Supreme Court Declines Appeal From Couple Who Pointed Guns At Racial Justice Protesters

Mark McCloskey, who's running for Senate, recently posted a photo of his wife from that day saying: "Well-armed women like my wife Patty keep families safe!"

The U.S. Supreme Court on Monday declined to hear an appeal challenging sanctions against a couple who pointed loaded firearms at Black Lives Matter protesters who were walking past their St. Louis home.

Patricia and Mark McCloskey sparked national outrage in 2020 — and praise from former President Donald Trump — after pointing a handgun and an AR-15 assault-style rifle at racial justice demonstrators who were heading to the home of the St. Louis mayor to protest the police killing of George Floyd.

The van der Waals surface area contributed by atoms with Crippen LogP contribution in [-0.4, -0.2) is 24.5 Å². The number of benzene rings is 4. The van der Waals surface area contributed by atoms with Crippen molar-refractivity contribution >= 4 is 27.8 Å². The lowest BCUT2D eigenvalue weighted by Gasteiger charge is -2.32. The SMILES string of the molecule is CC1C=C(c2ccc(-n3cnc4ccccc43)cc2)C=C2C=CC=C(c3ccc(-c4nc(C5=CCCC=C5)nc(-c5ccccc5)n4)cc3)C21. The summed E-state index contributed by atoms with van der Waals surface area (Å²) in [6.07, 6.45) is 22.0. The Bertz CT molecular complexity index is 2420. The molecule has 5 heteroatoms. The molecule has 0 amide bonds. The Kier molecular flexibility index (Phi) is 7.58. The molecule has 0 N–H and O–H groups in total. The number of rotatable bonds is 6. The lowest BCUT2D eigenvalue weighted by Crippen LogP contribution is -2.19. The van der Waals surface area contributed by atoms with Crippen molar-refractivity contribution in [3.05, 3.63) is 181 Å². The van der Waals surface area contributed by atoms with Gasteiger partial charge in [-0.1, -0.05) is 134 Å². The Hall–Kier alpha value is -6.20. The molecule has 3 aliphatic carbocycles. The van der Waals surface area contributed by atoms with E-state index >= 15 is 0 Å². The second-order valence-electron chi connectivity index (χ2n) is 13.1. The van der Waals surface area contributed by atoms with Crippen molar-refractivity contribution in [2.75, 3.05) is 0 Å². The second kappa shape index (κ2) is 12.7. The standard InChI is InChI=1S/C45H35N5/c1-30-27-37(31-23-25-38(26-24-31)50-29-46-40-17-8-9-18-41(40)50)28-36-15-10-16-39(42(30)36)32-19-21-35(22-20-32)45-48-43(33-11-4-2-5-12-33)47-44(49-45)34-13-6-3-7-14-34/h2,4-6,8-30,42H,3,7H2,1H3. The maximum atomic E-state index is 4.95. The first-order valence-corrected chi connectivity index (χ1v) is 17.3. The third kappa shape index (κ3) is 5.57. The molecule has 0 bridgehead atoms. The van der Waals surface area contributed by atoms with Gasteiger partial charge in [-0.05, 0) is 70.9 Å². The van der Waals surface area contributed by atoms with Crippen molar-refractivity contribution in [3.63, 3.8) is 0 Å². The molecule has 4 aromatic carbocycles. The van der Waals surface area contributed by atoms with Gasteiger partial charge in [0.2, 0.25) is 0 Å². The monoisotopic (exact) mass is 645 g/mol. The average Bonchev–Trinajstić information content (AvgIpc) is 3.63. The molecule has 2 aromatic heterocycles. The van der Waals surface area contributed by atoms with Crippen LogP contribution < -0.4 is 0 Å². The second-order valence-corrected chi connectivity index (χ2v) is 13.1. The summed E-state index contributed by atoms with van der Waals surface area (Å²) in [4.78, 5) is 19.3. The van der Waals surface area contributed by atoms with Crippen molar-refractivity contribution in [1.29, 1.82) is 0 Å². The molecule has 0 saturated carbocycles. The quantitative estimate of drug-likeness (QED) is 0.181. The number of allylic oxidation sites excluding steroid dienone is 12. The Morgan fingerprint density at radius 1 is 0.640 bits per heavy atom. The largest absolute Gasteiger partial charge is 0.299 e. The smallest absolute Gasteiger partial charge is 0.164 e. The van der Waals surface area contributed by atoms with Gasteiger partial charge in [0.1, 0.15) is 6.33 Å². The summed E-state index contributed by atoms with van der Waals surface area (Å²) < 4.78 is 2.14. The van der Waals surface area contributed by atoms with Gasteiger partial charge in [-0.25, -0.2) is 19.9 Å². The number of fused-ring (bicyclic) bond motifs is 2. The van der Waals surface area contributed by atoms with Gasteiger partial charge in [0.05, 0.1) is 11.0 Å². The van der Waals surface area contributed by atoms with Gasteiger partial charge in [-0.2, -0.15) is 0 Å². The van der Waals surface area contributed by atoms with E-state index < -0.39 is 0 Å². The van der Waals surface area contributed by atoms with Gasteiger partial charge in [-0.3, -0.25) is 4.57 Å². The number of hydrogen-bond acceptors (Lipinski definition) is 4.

Missouri Gov. Michael Parson (R) pardoned the couple last year after they pleaded guilty to misdemeanor assault and harassment charges and were fined. But the state body that polices attorney misconduct sought to rescind their law licenses.

The Supreme Court of Missouri initially agreed to suspend the couple’s law licenses indefinitely, but then stayed the suspensions and placed the two lawyers on probation for a year during which time their behavior would be monitored.

The McCloskeys argued that the court ruling violated their Second Amendment rights and that they were “exercising lawful rights to bear arms in defense of their person, family and home.” They referred to the staunch support from Trump.

The U.S. Supreme Court declined to hear their appeal.

Mark McCloskey, who is currently a candidate for the U.S. Senate in the GOP primary, has replaced the rifle he was forced to surrender:

He is also promoting guns during his campaign for Senate, even in the wake of a series of deadly mass shootings. On Friday, he tweeted a photo of his wife pointing her gun at protesters — the same incident for which there were charged:

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